In 2005, the Cardinals, winners of 100 games, had five starters who won at least 14 games with an ERA+ of over 100, but only one real "stud" (Chris Carpenter). The Astros, winners of 89 games, whom they met in the NLCS, had three studs (Clemens, Pettitte, Oswalt, all with ERA+ over 140) but their rotation was filled out by the underwhelming Brandon Backe (ERA+ of 89), Wandy Rodriguez (77), and Ezequiel Astacio (75).

In the NLCS the Astros only had to give one start to someone outside their Big Three, and beat the Cardinals 4 games to 2. (The fact that Backe pitched well in his start doesn't negate my point.)
   2. Starring Bradley Scotchman as RMc Posted: October 29, 2021 at 01:22 PM (#6049895)
The only fair thing to do is put all 30 teams into one division and give the championship to whoever finishes first.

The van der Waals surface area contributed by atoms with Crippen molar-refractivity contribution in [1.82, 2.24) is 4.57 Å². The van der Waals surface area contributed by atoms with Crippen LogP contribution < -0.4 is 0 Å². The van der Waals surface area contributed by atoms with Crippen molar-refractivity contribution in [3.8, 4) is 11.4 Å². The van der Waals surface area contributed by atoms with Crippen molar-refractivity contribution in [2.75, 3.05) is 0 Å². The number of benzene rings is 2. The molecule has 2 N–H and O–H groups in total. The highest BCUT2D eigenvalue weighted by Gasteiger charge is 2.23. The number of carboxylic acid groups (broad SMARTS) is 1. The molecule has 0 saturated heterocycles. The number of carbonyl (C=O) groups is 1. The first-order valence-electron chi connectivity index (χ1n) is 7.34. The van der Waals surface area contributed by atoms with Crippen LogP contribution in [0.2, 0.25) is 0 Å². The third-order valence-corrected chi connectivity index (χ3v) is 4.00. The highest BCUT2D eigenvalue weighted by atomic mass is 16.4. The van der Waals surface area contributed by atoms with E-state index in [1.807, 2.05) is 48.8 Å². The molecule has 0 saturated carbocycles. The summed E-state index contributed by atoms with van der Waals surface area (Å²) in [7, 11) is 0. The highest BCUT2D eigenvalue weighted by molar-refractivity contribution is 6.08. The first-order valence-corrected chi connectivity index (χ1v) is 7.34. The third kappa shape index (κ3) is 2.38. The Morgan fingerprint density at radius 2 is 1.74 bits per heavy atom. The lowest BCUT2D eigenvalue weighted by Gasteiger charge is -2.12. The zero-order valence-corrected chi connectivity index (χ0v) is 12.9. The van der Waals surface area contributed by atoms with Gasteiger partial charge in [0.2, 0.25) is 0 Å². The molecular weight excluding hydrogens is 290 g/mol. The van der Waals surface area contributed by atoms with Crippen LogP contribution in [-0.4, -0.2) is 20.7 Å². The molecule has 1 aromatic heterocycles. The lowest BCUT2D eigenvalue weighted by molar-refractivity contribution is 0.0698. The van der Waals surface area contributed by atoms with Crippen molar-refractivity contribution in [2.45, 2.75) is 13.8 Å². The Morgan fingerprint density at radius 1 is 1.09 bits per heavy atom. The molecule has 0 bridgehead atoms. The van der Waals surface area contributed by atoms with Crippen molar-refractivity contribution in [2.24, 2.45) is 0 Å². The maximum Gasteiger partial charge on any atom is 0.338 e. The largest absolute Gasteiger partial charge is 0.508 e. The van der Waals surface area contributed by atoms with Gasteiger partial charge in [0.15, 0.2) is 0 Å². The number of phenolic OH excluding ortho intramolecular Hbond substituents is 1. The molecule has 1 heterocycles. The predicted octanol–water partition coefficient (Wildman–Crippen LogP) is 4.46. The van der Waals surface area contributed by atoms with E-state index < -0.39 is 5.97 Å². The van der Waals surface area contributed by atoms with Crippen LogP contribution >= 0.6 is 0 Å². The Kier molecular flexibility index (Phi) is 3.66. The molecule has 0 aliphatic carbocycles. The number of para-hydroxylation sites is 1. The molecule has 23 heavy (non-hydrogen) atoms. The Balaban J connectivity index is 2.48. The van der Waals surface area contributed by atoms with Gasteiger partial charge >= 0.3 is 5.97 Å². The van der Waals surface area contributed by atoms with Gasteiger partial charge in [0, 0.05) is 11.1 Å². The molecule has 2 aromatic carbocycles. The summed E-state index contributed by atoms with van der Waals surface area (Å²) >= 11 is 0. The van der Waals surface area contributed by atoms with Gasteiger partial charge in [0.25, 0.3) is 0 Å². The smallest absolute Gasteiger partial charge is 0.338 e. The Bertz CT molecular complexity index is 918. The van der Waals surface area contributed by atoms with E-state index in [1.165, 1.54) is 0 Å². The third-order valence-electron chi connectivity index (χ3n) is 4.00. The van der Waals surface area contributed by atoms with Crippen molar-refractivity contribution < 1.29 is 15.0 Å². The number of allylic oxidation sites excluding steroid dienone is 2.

3. Pasta-diving Jeter (jmac66) Posted: October 29, 2021 at 01:43 PM (#6049904)
This has always bugged me.

The current system rewards teams with a top-heavy rotation (a stud ace or two) and penalizes teams with a rotation more balanced 1-through-5 that may have been a large reason for that team's regular-season success.


ummm..yes this has been mentioned for decades. You may recall Whitey Herzog bitching about the Twins beating him in 1987 with essentially 2 starters. Bill James' reaction to that in his last abstract was essentially "tough titties, Whitey; in the postseason, depth don't matter"
   4. Rally Posted: October 29, 2021 at 01:49 PM (#6049906)